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Sep 19, 2019

Imagine if young people in low-income communities were taught about money and small business?

Today’s guest has done exactly that. Steve Mariotti is a prominent advocate for entrepreneurship education worldwide. He currently serves as Senior Fellow for Entrepreneurship at Rising Tide Capital in Jersey City. He is the founder and former president of the global nonprofit Network for Teaching Entrepreneurship (NFTE), and the author of 44 books, textbooks, and articles exploring the transformative power of entrepreneurship for low-income communities.

In his riveting personal memoir of his early career as a New York City public high school teacher, Goodbye Homeboy: How My Students Drove Me Crazy and Inspired a Movement, Steve Mariotti shares the touching story of how he discovered that teaching even the most disenfranchised and disillusioned children about small business lights a fire for learning in them and transforms their futures. This experience inspired him to found NFTE to empower at-risk youth to create pathways out of poverty.  

Steve founded NFTE on his public high school teacher's salary in 1987. He led teams that raised more than $150 million for NFTE's mission over 26 years, building NFTE into the leading global provider of entrepreneurship education for low-income youth from Chicago to China. Today, NFTE operates in 23 locations in 10 countries and has served nearly one million young people. 

Steve soon discovered there were no textbooks available for teaching entrepreneurship to young people, so he wrote groundbreaking textbooks, including the Golden Lamp Award-winning high-school textbook Entrepreneurship: Starting and Operating a Small Business, and the junior college textbook Entrepreneurship and Small Business Management. Steve is also the author of the popular Young Entrepreneur’s Guide to Starting and Running a Business.  Approximately 1.2 million copies of Steve's books, textbooks and workbooks have been sold or donated worldwide, including to prison educational programs like ITEM (Inmates Teaching Entrepreneurship and Mentoring), which Steve co-founded with Joe Robinson in 2004.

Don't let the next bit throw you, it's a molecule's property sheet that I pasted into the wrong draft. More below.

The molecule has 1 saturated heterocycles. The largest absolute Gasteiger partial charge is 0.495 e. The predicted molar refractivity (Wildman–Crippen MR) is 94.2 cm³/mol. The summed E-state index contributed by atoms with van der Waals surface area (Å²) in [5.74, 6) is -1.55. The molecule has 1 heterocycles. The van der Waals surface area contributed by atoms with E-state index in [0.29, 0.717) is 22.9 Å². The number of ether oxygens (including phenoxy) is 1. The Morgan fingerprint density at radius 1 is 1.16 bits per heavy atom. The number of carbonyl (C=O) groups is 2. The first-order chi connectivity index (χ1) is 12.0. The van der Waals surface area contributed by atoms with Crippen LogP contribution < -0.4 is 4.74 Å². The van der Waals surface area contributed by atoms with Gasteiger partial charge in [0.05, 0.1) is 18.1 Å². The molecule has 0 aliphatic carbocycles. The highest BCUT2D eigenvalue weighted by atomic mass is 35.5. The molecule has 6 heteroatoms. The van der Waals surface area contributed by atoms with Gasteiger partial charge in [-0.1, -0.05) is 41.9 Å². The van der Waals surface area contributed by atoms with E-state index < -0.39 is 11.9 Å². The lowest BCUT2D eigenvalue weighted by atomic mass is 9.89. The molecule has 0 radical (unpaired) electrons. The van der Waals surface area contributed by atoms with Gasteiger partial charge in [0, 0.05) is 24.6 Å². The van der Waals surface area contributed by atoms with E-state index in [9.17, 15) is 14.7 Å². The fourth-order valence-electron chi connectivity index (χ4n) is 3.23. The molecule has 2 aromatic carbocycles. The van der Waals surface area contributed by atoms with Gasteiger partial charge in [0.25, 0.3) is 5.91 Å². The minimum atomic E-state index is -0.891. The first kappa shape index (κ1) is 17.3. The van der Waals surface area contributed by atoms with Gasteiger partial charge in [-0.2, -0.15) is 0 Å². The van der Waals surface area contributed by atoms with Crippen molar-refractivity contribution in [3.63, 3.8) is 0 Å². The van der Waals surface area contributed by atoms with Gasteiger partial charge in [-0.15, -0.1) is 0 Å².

In 2012, Steve was inducted into the Entrepreneurship Hall of Fame. His multiple awards include: Ernst & Young Entrepreneur of the Year; Bernard A. Goldhirsh Social Entrepreneur of the Year; New York Enterprise Report 2012 Founders Award for Social Entrepreneurship; National Director’s Entrepreneurship Award from U.S. Department of Commerce Minority Business Development Agency; Association of Education Publishers Golden Lamp Award for best curriculum (2002) and best math curriculum (2010); ACE/Currie Foundation Humanitarian Venture Award; USASBE Entrepreneurship Educator of the Year; CEO Club Social Entrepreneur of the Year; America’s Top High School Business Teacher.

Steve has been profiled on national media, including ABC Evening News and 20/20. A Council on Foreign Relations member, he has lectured at The World Economic Forum, Davos and other forums and universities.

Raised in Flint, Michigan, Steve received his B.B.A. in business economics and his M.B.A. from the University of Michigan, Ann Arbor. Mr. Mariotti has also studied at Harvard University, Stanford University, Brooklyn College and Babson College. He enjoys attending lectures on physics at the Institute for Advanced Studies in his current hometown, Princeton NJ. 

In today’s conversation, Steve shares his story, how he overcame his personal learning disabilities and PTSD and used that experience to launch his teaching career, which ultimately led him to found NFTE and empower over a million young people to date.

 

Key Takeaways 

  1. Approximately 900,000 students drop out of school in the US, and they come from about 600 schools – called dropout factories.
  2. If we mess up the education of a young person, it doesn’t really matter what else we do afterwards.
  3. Many kids who grow up in poverty are unaware of the different prices for an item or production structure behind it; they only know the retail price.
  4. If we can eliminate poverty we can eliminate a lot of the problems we have, and then we can deal with other higher order problems.
  5. Those of us in the US need to look at countries like Finland with nearly a 100% literacy rate and Singapore who is so far ahead academically, and ask how ourselves we can get better.
  6. Every child should learn about small business.

Resources

Goodbye Homeboy: How My Students Drove Me Crazy and Inspired a Movement

Connect With Steve Mariotti and NFTE

NFTE

Steve Mariotti